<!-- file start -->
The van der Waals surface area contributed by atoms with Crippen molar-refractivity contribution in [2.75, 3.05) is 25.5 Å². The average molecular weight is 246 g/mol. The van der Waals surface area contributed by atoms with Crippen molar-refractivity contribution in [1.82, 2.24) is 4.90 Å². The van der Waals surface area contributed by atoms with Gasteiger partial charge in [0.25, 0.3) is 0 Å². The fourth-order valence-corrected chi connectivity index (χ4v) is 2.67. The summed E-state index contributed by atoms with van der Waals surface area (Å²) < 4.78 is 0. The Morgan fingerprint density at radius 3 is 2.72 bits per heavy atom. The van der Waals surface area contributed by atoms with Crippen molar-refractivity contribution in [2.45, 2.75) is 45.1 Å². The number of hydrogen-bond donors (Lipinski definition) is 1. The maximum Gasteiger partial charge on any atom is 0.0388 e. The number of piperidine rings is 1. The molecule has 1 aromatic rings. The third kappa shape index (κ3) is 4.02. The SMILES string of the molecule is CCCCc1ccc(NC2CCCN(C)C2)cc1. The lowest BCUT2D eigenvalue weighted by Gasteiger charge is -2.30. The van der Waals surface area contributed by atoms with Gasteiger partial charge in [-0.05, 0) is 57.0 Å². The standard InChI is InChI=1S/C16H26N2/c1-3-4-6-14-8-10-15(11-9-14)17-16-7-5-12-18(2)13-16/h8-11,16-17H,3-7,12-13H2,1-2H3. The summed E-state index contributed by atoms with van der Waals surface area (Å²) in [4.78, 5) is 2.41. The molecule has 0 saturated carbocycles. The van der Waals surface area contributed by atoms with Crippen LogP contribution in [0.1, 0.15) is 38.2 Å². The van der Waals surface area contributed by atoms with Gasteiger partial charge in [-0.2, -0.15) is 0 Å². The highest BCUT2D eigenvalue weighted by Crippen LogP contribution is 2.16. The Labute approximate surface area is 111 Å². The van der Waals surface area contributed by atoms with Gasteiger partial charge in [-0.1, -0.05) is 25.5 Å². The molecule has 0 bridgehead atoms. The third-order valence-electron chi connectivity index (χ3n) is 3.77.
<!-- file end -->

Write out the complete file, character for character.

The van der Waals surface area contributed by atoms with Crippen molar-refractivity contribution in [2.75, 3.05) is 25.5 Å². The average molecular weight is 246 g/mol. The van der Waals surface area contributed by atoms with Crippen molar-refractivity contribution in [1.82, 2.24) is 4.90 Å². The van der Waals surface area contributed by atoms with Gasteiger partial charge in [0.25, 0.3) is 0 Å². The fourth-order valence-corrected chi connectivity index (χ4v) is 2.67. The summed E-state index contributed by atoms with van der Waals surface area (Å²) < 4.78 is 0. The Morgan fingerprint density at radius 3 is 2.72 bits per heavy atom. The van der Waals surface area contributed by atoms with Crippen molar-refractivity contribution in [2.45, 2.75) is 45.1 Å². The number of hydrogen-bond donors (Lipinski definition) is 1. The maximum Gasteiger partial charge on any atom is 0.0388 e. The number of piperidine rings is 1. The molecule has 1 aromatic rings. The third kappa shape index (κ3) is 4.02. The SMILES string of the molecule is CCCCc1ccc(NC2CCCN(C)C2)cc1. The lowest BCUT2D eigenvalue weighted by Gasteiger charge is -2.30. The van der Waals surface area contributed by atoms with Gasteiger partial charge in [-0.05, 0) is 57.0 Å². The standard InChI is InChI=1S/C16H26N2/c1-3-4-6-14-8-10-15(11-9-14)17-16-7-5-12-18(2)13-16/h8-11,16-17H,3-7,12-13H2,1-2H3. The summed E-state index contributed by atoms with van der Waals surface area (Å²) in [4.78, 5) is 2.41. The molecule has 0 saturated carbocycles. The van der Waals surface area contributed by atoms with Crippen LogP contribution in [0.1, 0.15) is 38.2 Å². The van der Waals surface area contributed by atoms with Gasteiger partial charge in [-0.2, -0.15) is 0 Å². The highest BCUT2D eigenvalue weighted by Crippen LogP contribution is 2.16. The Labute approximate surface area is 111 Å². The van der Waals surface area contributed by atoms with Gasteiger partial charge in [-0.1, -0.05) is 25.5 Å². The molecule has 0 bridgehead atoms. The third-order valence-electron chi connectivity index (χ3n) is 3.77.